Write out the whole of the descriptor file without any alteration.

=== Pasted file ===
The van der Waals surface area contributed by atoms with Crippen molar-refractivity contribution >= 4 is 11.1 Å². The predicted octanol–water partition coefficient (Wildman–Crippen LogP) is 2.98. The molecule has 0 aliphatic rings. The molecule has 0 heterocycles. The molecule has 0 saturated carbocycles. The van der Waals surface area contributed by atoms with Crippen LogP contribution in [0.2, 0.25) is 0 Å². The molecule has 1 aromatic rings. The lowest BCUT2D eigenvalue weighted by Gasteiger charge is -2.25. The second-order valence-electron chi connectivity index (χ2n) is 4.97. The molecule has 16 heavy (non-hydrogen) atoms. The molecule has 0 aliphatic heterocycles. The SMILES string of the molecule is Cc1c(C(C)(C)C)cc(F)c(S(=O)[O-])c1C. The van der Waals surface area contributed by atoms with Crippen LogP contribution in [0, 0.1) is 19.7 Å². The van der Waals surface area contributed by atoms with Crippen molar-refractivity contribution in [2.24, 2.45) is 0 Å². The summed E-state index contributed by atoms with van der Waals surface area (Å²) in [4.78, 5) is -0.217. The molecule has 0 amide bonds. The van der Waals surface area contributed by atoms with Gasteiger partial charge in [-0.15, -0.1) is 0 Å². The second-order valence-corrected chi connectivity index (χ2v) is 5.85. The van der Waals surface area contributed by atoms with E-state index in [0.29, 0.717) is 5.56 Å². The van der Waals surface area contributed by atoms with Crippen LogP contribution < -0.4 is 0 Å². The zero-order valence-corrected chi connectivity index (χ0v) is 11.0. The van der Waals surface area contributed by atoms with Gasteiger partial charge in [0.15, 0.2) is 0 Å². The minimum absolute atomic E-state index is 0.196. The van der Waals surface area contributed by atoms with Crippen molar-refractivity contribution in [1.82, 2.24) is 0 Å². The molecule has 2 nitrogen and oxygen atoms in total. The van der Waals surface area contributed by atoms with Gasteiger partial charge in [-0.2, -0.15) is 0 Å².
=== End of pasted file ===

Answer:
The van der Waals surface area contributed by atoms with Crippen molar-refractivity contribution >= 4 is 11.1 Å². The predicted octanol–water partition coefficient (Wildman–Crippen LogP) is 2.98. The molecule has 0 aliphatic rings. The molecule has 0 heterocycles. The molecule has 0 saturated carbocycles. The van der Waals surface area contributed by atoms with Crippen LogP contribution in [0.2, 0.25) is 0 Å². The molecule has 1 aromatic rings. The lowest BCUT2D eigenvalue weighted by Gasteiger charge is -2.25. The second-order valence-electron chi connectivity index (χ2n) is 4.97. The molecule has 16 heavy (non-hydrogen) atoms. The molecule has 0 aliphatic heterocycles. The SMILES string of the molecule is Cc1c(C(C)(C)C)cc(F)c(S(=O)[O-])c1C. The van der Waals surface area contributed by atoms with Crippen LogP contribution in [0, 0.1) is 19.7 Å². The van der Waals surface area contributed by atoms with Crippen molar-refractivity contribution in [2.24, 2.45) is 0 Å². The summed E-state index contributed by atoms with van der Waals surface area (Å²) in [4.78, 5) is -0.217. The molecule has 0 amide bonds. The van der Waals surface area contributed by atoms with Gasteiger partial charge in [-0.15, -0.1) is 0 Å². The second-order valence-corrected chi connectivity index (χ2v) is 5.85. The van der Waals surface area contributed by atoms with E-state index in [0.29, 0.717) is 5.56 Å². The van der Waals surface area contributed by atoms with Crippen LogP contribution < -0.4 is 0 Å². The zero-order valence-corrected chi connectivity index (χ0v) is 11.0. The van der Waals surface area contributed by atoms with Gasteiger partial charge in [0.15, 0.2) is 0 Å². The minimum absolute atomic E-state index is 0.196. The van der Waals surface area contributed by atoms with Crippen molar-refractivity contribution in [1.82, 2.24) is 0 Å². The molecule has 2 nitrogen and oxygen atoms in total. The van der Waals surface area contributed by atoms with Gasteiger partial charge in [-0.2, -0.15) is 0 Å².